Once upon a midnight dreary, while I pondered, weak and weary,
Over many a quaint and curious volume of forgotten lore —
While I nodded, nearly napping, suddenly there came a tapping,
As of some one gently rapping, rapping at my chamber door.
“‘Tis some visiter,” I muttered, “tapping at my chamber door —
Only this and nothing more.”
from The Raven, Edgar Allan Poe
In general, I’m not a big fan of wine competitions. Between the research papers suggesting that judges are wildly inconsistent, and the fact that medals seem to be awarded to a huge percentage of the entries– wine competitions just don’t seem to be as meaningful, and informative for consumers, as they might ideally be.
Despite the fact that here at Justice Grace Vineyards I’ve have a hard time letting go of my ideals at any point along the path, I decided to enter a single Petite Sirah into the 2013 SF Chronicle Wine competition, for this first time. Lo and behold we were just awarded with a “Double Gold”, placing our 2010 Wolff Vineyards, on this particular day anyway, near the very top of dozens and dozens of Petite Sirah’s priced above $20.00 a bottle.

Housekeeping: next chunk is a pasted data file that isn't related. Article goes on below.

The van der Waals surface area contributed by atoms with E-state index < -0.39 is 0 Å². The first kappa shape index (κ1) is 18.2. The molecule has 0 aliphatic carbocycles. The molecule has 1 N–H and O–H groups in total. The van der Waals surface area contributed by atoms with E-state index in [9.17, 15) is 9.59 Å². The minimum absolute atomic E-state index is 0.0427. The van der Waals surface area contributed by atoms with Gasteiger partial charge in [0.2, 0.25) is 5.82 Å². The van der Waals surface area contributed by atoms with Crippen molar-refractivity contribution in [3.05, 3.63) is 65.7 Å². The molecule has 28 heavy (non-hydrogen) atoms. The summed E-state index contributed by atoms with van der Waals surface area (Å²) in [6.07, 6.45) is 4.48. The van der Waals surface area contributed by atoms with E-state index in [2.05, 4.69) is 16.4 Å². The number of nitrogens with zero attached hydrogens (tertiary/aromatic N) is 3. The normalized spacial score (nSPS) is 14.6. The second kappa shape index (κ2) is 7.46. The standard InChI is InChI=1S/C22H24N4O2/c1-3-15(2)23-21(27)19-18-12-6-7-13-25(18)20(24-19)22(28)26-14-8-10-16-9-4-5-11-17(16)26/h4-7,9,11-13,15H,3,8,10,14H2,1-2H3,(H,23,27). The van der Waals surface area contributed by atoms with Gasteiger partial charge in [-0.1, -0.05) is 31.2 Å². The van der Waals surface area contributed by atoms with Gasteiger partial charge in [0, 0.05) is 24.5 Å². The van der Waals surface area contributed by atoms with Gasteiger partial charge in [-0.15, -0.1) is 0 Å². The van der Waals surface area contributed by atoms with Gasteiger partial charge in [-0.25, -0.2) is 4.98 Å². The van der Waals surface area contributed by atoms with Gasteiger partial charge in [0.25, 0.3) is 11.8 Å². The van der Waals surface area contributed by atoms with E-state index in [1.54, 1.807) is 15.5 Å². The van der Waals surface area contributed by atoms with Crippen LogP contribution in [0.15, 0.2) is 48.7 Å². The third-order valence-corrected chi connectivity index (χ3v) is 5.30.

As I opened the envelope and read the results, my brain had just finished processing the words when I also “heard” the booming voice of an old-timer I once worked for, as he often used to say: “Better than a kick in the pants…”
Indeed. When I got the news, I was relieved and excited. Then, I was swept away in reflection. Ten years of winemaking. Along the way, the juice that propelled me were the many kind words, smiles and genuine enthusiasm heard from consumers and industry insiders alike. Yet, because of my nature, it is more likely that the handful of not-so-nice, spit bucket dumping, non-plussed faces (frowns if you will) ferment in my mind.